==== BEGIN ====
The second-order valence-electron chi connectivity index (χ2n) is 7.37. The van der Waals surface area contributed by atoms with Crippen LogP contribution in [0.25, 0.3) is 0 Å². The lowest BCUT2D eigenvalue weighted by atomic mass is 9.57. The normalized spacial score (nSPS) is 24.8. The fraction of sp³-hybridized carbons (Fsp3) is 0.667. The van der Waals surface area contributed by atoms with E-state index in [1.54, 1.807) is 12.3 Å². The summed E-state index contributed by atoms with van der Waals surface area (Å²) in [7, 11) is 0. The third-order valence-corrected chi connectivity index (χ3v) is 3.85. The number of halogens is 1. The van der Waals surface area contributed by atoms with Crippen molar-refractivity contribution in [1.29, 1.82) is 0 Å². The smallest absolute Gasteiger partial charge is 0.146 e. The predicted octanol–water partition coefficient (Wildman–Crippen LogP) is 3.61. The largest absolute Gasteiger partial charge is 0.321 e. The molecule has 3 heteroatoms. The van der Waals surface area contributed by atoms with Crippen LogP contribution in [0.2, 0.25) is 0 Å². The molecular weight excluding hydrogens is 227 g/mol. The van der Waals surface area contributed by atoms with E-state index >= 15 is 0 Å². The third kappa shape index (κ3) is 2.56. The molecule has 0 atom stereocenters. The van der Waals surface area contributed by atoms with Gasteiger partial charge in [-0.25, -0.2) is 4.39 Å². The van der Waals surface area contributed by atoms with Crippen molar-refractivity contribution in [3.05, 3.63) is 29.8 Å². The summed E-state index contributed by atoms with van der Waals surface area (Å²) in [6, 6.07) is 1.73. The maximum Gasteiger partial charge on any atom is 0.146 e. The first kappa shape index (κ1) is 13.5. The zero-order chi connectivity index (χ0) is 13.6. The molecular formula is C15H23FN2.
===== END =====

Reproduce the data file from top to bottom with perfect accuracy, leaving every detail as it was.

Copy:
The second-order valence-electron chi connectivity index (χ2n) is 7.37. The van der Waals surface area contributed by atoms with Crippen LogP contribution in [0.25, 0.3) is 0 Å². The lowest BCUT2D eigenvalue weighted by atomic mass is 9.57. The normalized spacial score (nSPS) is 24.8. The fraction of sp³-hybridized carbons (Fsp3) is 0.667. The van der Waals surface area contributed by atoms with E-state index in [1.54, 1.807) is 12.3 Å². The summed E-state index contributed by atoms with van der Waals surface area (Å²) in [7, 11) is 0. The third-order valence-corrected chi connectivity index (χ3v) is 3.85. The number of halogens is 1. The van der Waals surface area contributed by atoms with Crippen molar-refractivity contribution in [1.29, 1.82) is 0 Å². The smallest absolute Gasteiger partial charge is 0.146 e. The predicted octanol–water partition coefficient (Wildman–Crippen LogP) is 3.61. The largest absolute Gasteiger partial charge is 0.321 e. The molecule has 3 heteroatoms. The van der Waals surface area contributed by atoms with Crippen LogP contribution in [0.2, 0.25) is 0 Å². The molecular weight excluding hydrogens is 227 g/mol. The van der Waals surface area contributed by atoms with E-state index >= 15 is 0 Å². The third kappa shape index (κ3) is 2.56. The molecule has 0 atom stereocenters. The van der Waals surface area contributed by atoms with Gasteiger partial charge in [-0.25, -0.2) is 4.39 Å². The van der Waals surface area contributed by atoms with Crippen molar-refractivity contribution in [3.05, 3.63) is 29.8 Å². The summed E-state index contributed by atoms with van der Waals surface area (Å²) in [6, 6.07) is 1.73. The maximum Gasteiger partial charge on any atom is 0.146 e. The first kappa shape index (κ1) is 13.5. The zero-order chi connectivity index (χ0) is 13.6. The molecular formula is C15H23FN2.